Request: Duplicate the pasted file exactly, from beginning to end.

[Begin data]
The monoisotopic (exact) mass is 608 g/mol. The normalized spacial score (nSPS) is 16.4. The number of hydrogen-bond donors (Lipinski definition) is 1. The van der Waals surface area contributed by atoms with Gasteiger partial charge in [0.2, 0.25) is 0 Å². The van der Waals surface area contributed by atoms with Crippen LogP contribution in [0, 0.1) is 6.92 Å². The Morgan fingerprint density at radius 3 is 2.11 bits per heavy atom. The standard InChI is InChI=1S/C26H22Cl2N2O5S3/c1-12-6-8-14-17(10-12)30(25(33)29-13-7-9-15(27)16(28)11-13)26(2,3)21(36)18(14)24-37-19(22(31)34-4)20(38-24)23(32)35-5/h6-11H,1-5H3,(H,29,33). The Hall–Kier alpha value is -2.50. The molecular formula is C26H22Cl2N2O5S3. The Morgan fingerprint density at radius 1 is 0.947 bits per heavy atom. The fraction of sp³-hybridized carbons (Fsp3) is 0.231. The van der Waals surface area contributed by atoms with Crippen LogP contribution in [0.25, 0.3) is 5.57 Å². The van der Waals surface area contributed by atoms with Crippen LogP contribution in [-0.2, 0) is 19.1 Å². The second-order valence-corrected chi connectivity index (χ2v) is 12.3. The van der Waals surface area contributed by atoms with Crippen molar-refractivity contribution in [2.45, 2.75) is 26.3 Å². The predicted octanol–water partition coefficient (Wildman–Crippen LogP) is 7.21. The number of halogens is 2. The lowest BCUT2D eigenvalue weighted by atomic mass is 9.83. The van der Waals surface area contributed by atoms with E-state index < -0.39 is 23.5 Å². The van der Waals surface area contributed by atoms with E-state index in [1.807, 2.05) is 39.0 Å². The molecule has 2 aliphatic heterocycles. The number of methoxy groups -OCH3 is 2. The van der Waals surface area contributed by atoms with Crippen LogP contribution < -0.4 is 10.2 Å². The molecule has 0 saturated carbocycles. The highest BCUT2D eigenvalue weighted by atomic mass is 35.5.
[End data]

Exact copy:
The monoisotopic (exact) mass is 608 g/mol. The normalized spacial score (nSPS) is 16.4. The number of hydrogen-bond donors (Lipinski definition) is 1. The van der Waals surface area contributed by atoms with Gasteiger partial charge in [0.2, 0.25) is 0 Å². The van der Waals surface area contributed by atoms with Crippen LogP contribution in [0, 0.1) is 6.92 Å². The Morgan fingerprint density at radius 3 is 2.11 bits per heavy atom. The standard InChI is InChI=1S/C26H22Cl2N2O5S3/c1-12-6-8-14-17(10-12)30(25(33)29-13-7-9-15(27)16(28)11-13)26(2,3)21(36)18(14)24-37-19(22(31)34-4)20(38-24)23(32)35-5/h6-11H,1-5H3,(H,29,33). The Hall–Kier alpha value is -2.50. The molecular formula is C26H22Cl2N2O5S3. The Morgan fingerprint density at radius 1 is 0.947 bits per heavy atom. The fraction of sp³-hybridized carbons (Fsp3) is 0.231. The van der Waals surface area contributed by atoms with Crippen LogP contribution in [0.25, 0.3) is 5.57 Å². The van der Waals surface area contributed by atoms with Crippen LogP contribution in [-0.2, 0) is 19.1 Å². The second-order valence-corrected chi connectivity index (χ2v) is 12.3. The van der Waals surface area contributed by atoms with Crippen molar-refractivity contribution in [2.45, 2.75) is 26.3 Å². The predicted octanol–water partition coefficient (Wildman–Crippen LogP) is 7.21. The number of halogens is 2. The lowest BCUT2D eigenvalue weighted by atomic mass is 9.83. The van der Waals surface area contributed by atoms with E-state index < -0.39 is 23.5 Å². The van der Waals surface area contributed by atoms with E-state index in [1.807, 2.05) is 39.0 Å². The molecule has 2 aliphatic heterocycles. The number of methoxy groups -OCH3 is 2. The van der Waals surface area contributed by atoms with Crippen LogP contribution < -0.4 is 10.2 Å². The molecule has 0 saturated carbocycles. The highest BCUT2D eigenvalue weighted by atomic mass is 35.5.